The Ultimate One-Liner
No, I’m not asking for help with chat-up lines. My problem is that nobody I associate with in my RT life knows what the hell Urban Fantasy is. Nobody. Not even my mom (Hi, Mom!) has really nailed down the concept, although she’s enjoyed the examples I’ve given her.
Indeed, much confusion has arisen out of this situation. Por ejemplo, my colleagues were being very good academics, and decided that they should research what I did. So they went up to a helpful salesperson at our local big chain bookstore, and said, “Hi! Can you point us towards the urban fantasy section!” The man replied, “I don’t really know what that is. We have an urban fiction section, if you’d like to see that.” So they followed him to a table, upon which sat a plethora of books, all of which had covers featuring African-American people. And they said, “Huh. Nicole does enjoy Lil Wayne quite a bit. Maybe?”
So they came back, wanting to know if I wrote books about strong black women, and I said that while I do enjoy urban fiction (I’ve had quite a few students write me book reviews from this new genre, and I’ve taken them up on some of their recommendations), it’s not what I do. I write about the experience of being half seal in a world full of killer Alfar rather than what it’s like to be young and black in America today.
Once again, therefore, they were left asking, “So, what is Urban Fantasy?”
And I responded how I always respond. “Well, it’s fantasy, but set in our world.” And they respond, “Ah! Um . . . what is fantasy?” And I say, “Fantasy is like Tolkien, or Narnia. So urban fantasy is fantasy set in our world, rather than a purely fantastical world.” And they inevitably say, “So it’s set in cities! But yours is set in Maine. That’s not very Urban.” And then I go beat my head against a wall.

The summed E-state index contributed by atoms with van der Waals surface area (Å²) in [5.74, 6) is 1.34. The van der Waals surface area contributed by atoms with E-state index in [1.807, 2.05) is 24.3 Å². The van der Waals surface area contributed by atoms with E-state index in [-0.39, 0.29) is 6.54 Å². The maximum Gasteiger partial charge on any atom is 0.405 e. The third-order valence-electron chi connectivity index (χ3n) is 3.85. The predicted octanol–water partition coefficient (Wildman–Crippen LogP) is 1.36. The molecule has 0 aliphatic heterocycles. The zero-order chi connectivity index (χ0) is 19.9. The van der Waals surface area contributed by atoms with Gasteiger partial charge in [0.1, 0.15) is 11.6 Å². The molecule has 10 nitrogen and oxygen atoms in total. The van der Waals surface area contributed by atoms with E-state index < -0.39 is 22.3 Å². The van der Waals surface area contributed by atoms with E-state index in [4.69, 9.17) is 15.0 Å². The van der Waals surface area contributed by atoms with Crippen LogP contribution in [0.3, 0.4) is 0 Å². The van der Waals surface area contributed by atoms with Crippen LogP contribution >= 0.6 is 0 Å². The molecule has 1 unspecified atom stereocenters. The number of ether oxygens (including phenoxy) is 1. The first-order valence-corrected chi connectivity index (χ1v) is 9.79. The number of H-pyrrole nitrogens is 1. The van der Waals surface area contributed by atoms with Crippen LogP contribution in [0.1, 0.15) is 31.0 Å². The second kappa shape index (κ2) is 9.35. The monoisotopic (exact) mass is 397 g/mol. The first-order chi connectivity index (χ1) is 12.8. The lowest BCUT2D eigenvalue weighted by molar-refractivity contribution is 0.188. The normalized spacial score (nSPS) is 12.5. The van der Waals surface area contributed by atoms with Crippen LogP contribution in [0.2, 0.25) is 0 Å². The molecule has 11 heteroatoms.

When I sit down, I can think of a hundred great ways to describe UF. But then I realize that where I get stuck is that I assume so much experience that people don’t have. So when I say that UF is like fantasy, I assume people know what that is. When I say, “supernatural,” oftentimes I’m met with, “so, it’s like horror?” Or, “It’s like Buffy?” Which is a start, but it doesn’t encompass the genre and people usually want to end the discussion there. “Ah, it’s like Buffy. We get it.” Do they really?
So how do you tell people what UF is in a sentence or two? I can write a treatise . . . but I can never say it succinctly. Which is partly because I can never say anything succinctly (you be nice, Jaye), but also because it’s HARD, dude. And I’m officially stuck.